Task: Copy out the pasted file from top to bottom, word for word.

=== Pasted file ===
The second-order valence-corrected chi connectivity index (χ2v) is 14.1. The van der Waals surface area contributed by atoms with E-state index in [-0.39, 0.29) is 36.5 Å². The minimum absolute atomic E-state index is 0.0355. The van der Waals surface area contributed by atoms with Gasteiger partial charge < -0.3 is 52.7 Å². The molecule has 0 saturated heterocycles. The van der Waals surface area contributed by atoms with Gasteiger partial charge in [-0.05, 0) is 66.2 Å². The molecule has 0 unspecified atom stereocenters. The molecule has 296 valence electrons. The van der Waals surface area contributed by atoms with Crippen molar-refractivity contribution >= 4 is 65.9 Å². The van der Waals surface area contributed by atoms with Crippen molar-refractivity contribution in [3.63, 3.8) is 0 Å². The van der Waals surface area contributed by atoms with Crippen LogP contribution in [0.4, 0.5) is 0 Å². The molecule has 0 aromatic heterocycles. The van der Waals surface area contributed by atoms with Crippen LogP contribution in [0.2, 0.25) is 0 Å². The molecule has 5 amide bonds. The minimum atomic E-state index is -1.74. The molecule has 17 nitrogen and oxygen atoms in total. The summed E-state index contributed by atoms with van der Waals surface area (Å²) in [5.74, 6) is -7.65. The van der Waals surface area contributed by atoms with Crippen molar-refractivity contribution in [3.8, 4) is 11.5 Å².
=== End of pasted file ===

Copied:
The second-order valence-corrected chi connectivity index (χ2v) is 14.1. The van der Waals surface area contributed by atoms with E-state index in [-0.39, 0.29) is 36.5 Å². The minimum absolute atomic E-state index is 0.0355. The van der Waals surface area contributed by atoms with Gasteiger partial charge < -0.3 is 52.7 Å². The molecule has 0 saturated heterocycles. The van der Waals surface area contributed by atoms with Gasteiger partial charge in [-0.05, 0) is 66.2 Å². The molecule has 0 unspecified atom stereocenters. The molecule has 296 valence electrons. The van der Waals surface area contributed by atoms with Crippen molar-refractivity contribution >= 4 is 65.9 Å². The van der Waals surface area contributed by atoms with Crippen molar-refractivity contribution in [3.63, 3.8) is 0 Å². The van der Waals surface area contributed by atoms with Crippen LogP contribution in [0.4, 0.5) is 0 Å². The molecule has 0 aromatic heterocycles. The van der Waals surface area contributed by atoms with Crippen LogP contribution in [0.2, 0.25) is 0 Å². The molecule has 5 amide bonds. The minimum atomic E-state index is -1.74. The molecule has 17 nitrogen and oxygen atoms in total. The summed E-state index contributed by atoms with van der Waals surface area (Å²) in [5.74, 6) is -7.65. The van der Waals surface area contributed by atoms with Crippen molar-refractivity contribution in [3.8, 4) is 11.5 Å².